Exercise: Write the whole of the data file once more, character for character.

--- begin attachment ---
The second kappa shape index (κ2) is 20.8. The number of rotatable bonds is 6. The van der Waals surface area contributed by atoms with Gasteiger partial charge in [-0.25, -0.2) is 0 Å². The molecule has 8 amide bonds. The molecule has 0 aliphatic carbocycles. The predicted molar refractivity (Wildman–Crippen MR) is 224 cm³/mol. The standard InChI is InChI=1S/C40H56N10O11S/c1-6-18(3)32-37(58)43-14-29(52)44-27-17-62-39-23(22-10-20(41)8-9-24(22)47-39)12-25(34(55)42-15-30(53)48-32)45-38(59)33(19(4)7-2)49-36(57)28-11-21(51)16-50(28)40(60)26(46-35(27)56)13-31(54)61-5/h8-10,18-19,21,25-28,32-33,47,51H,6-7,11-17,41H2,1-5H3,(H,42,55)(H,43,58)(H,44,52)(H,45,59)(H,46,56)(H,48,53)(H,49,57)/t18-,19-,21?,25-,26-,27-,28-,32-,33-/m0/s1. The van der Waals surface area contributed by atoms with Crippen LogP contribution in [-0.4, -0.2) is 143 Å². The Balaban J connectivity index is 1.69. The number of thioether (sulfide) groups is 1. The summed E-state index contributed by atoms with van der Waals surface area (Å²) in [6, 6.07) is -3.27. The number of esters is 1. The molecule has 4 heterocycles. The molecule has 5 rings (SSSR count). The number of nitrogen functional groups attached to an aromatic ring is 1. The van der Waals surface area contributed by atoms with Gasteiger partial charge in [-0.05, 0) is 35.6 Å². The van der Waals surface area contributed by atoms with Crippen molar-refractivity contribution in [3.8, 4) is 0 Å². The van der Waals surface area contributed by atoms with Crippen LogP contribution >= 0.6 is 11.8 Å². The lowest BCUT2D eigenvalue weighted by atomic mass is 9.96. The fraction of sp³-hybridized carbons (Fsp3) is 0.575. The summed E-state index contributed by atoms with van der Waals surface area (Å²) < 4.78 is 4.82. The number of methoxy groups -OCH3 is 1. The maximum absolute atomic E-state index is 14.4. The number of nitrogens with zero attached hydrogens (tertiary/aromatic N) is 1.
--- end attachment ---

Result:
The second kappa shape index (κ2) is 20.8. The number of rotatable bonds is 6. The van der Waals surface area contributed by atoms with Gasteiger partial charge in [-0.25, -0.2) is 0 Å². The molecule has 8 amide bonds. The molecule has 0 aliphatic carbocycles. The predicted molar refractivity (Wildman–Crippen MR) is 224 cm³/mol. The standard InChI is InChI=1S/C40H56N10O11S/c1-6-18(3)32-37(58)43-14-29(52)44-27-17-62-39-23(22-10-20(41)8-9-24(22)47-39)12-25(34(55)42-15-30(53)48-32)45-38(59)33(19(4)7-2)49-36(57)28-11-21(51)16-50(28)40(60)26(46-35(27)56)13-31(54)61-5/h8-10,18-19,21,25-28,32-33,47,51H,6-7,11-17,41H2,1-5H3,(H,42,55)(H,43,58)(H,44,52)(H,45,59)(H,46,56)(H,48,53)(H,49,57)/t18-,19-,21?,25-,26-,27-,28-,32-,33-/m0/s1. The van der Waals surface area contributed by atoms with Crippen LogP contribution in [-0.4, -0.2) is 143 Å². The Balaban J connectivity index is 1.69. The number of thioether (sulfide) groups is 1. The summed E-state index contributed by atoms with van der Waals surface area (Å²) in [6, 6.07) is -3.27. The number of esters is 1. The molecule has 4 heterocycles. The molecule has 5 rings (SSSR count). The number of nitrogen functional groups attached to an aromatic ring is 1. The van der Waals surface area contributed by atoms with Gasteiger partial charge in [-0.05, 0) is 35.6 Å². The van der Waals surface area contributed by atoms with Crippen molar-refractivity contribution in [3.8, 4) is 0 Å². The van der Waals surface area contributed by atoms with Crippen LogP contribution >= 0.6 is 11.8 Å². The lowest BCUT2D eigenvalue weighted by atomic mass is 9.96. The fraction of sp³-hybridized carbons (Fsp3) is 0.575. The summed E-state index contributed by atoms with van der Waals surface area (Å²) < 4.78 is 4.82. The number of methoxy groups -OCH3 is 1. The maximum absolute atomic E-state index is 14.4. The number of nitrogens with zero attached hydrogens (tertiary/aromatic N) is 1.